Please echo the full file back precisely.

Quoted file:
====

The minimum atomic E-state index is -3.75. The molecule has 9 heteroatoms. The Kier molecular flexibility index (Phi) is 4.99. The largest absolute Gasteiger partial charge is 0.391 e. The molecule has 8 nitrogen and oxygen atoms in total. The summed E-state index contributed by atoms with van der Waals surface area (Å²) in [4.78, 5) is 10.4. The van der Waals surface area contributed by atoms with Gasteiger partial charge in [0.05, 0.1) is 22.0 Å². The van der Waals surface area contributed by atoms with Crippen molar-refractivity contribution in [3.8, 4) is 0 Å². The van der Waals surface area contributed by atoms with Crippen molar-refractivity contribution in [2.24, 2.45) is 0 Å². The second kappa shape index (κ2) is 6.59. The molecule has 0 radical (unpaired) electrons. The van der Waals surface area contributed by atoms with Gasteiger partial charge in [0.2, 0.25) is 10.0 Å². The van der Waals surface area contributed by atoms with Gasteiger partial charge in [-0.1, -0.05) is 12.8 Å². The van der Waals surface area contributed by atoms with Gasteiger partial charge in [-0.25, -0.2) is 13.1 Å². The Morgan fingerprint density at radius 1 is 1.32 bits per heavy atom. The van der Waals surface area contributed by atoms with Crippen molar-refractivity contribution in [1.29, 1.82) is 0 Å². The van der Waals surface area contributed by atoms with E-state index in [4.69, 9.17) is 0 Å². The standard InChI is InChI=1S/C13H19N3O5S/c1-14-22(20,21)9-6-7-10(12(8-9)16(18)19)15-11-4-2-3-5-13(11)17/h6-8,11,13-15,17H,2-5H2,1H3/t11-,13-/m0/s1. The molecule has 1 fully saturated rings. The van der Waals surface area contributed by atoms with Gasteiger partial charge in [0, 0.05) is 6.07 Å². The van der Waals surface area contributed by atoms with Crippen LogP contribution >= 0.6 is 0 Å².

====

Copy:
The minimum atomic E-state index is -3.75. The molecule has 9 heteroatoms. The Kier molecular flexibility index (Phi) is 4.99. The largest absolute Gasteiger partial charge is 0.391 e. The molecule has 8 nitrogen and oxygen atoms in total. The summed E-state index contributed by atoms with van der Waals surface area (Å²) in [4.78, 5) is 10.4. The van der Waals surface area contributed by atoms with Gasteiger partial charge in [0.05, 0.1) is 22.0 Å². The van der Waals surface area contributed by atoms with Crippen molar-refractivity contribution in [3.8, 4) is 0 Å². The van der Waals surface area contributed by atoms with Crippen molar-refractivity contribution in [2.24, 2.45) is 0 Å². The second kappa shape index (κ2) is 6.59. The molecule has 0 radical (unpaired) electrons. The van der Waals surface area contributed by atoms with Gasteiger partial charge in [0.2, 0.25) is 10.0 Å². The van der Waals surface area contributed by atoms with Gasteiger partial charge in [-0.1, -0.05) is 12.8 Å². The van der Waals surface area contributed by atoms with Gasteiger partial charge in [-0.25, -0.2) is 13.1 Å². The Morgan fingerprint density at radius 1 is 1.32 bits per heavy atom. The van der Waals surface area contributed by atoms with Crippen molar-refractivity contribution in [1.29, 1.82) is 0 Å². The van der Waals surface area contributed by atoms with E-state index in [4.69, 9.17) is 0 Å². The standard InChI is InChI=1S/C13H19N3O5S/c1-14-22(20,21)9-6-7-10(12(8-9)16(18)19)15-11-4-2-3-5-13(11)17/h6-8,11,13-15,17H,2-5H2,1H3/t11-,13-/m0/s1. The molecule has 1 fully saturated rings. The van der Waals surface area contributed by atoms with Gasteiger partial charge in [0, 0.05) is 6.07 Å². The van der Waals surface area contributed by atoms with Crippen LogP contribution >= 0.6 is 0 Å².